In New York, some guy is trying to sell some other guy on something called the Anaconda Realty Trust. A trust named after a predator that suffocates its prey to death before swallowing it whole? Yeah, who wouldn’t want in on that? The patsy is uncertain, but along comes Margaret, now going by Mrs Rowan—hi, Peggy!—who works at the office. It quickly becomes clear that she and the boss have a routine worked out, as he asks her to confirm that he put her husband in the way of Anaconda the previous year. She says he tried, but her husband didn’t bite because she talked him out of investing, and they lost a potential fortune. She ends with some well-placed sexism, telling Patsy that women really should remain in the home and let their menfolk handle the business. Patsy, who was reluctant to invest because his wife has these pesky things called ideas, asks for more info on Anaconda.

Elsewhere in New York, Lucky reports for a meeting with Masseria, who’s got Sandrelli and some other guy with him. They ask him about this Tampa deal they’ve heard about and Lucky says he’s not in business with them after all. Masseria wants Lucky to go back to Tampa and talk to Petrucelli about the heroin trade, which apparently he’s into pretty deeply.

And in Philly, Doris is post-coitally reading about the Leopold and Loeb case too. Makes sense, it was immense news at the time. Hell, it even inspired a Hitchcock film. A good one. Doris reads that the murderers read Nietzsche and thought they were supermen. They so totally weren’t. She mentions having read him herself and then asks Will if he believes in God. He says he does, of course, and then starts to get uncomfortable and gets ready to leave. She pulls him back down onto the bed and asks if Will’s heard from Pencilneck since he got arrested. Will gets back up and gets pissy, telling her all this talk of murderers and such is getting him depressed. Guess it would be a mood killer. Well, that and his massive guilt.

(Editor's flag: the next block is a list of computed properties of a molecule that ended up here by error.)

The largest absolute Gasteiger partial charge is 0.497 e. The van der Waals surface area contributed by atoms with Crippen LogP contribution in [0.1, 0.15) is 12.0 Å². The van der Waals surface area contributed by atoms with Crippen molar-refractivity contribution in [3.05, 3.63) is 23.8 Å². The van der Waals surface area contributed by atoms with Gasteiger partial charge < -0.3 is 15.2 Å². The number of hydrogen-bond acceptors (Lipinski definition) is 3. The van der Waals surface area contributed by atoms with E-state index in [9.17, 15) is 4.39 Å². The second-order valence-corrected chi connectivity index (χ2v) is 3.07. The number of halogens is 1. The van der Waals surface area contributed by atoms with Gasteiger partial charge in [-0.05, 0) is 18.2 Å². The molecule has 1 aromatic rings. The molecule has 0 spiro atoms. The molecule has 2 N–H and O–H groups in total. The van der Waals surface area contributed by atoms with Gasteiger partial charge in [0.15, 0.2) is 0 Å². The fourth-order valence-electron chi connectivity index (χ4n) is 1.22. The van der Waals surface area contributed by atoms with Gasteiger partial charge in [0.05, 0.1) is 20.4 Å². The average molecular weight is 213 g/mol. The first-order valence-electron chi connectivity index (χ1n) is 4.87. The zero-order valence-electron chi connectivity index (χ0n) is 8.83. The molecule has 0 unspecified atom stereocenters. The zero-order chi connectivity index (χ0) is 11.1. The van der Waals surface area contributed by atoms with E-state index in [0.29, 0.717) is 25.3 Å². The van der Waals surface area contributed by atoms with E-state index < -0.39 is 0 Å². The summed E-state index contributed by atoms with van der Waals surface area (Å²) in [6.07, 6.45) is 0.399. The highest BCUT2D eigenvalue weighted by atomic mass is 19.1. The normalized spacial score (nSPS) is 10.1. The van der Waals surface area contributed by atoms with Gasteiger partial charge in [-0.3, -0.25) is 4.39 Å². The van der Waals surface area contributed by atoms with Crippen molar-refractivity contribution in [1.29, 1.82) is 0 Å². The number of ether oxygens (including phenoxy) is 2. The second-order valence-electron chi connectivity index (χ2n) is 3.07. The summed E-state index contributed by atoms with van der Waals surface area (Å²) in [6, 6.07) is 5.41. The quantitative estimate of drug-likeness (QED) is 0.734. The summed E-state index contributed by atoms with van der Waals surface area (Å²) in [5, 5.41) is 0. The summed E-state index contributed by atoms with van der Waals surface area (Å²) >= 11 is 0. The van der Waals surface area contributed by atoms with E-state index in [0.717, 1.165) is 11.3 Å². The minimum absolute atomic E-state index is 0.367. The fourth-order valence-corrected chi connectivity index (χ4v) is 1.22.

Margaret’s boss swings by her desk, tells her they reeled the Patsy in, and hands her a $10 tip for her help. That was a hell of a tip back then.

Torrio’s gone to see O’Banion and swears Al’s under control. O’Banion promises he wasn’t the one who sent the police to the factory and had Frank killed. Torrio accepts that and they start to talk business. O’Banion wants to sell Torrio a brewery, and Torrio agrees, even accepting the extreme price of $500K. Torrio does, however, refuse to give O’Banion territory in Greektown that he wants, though, so the meeting doesn’t end on quite as chipper a note as one might hope.

Back in AC, Roy’s tending Gillian while she goes through one hell of an awful detox. Wow, is this guy a keeper or what?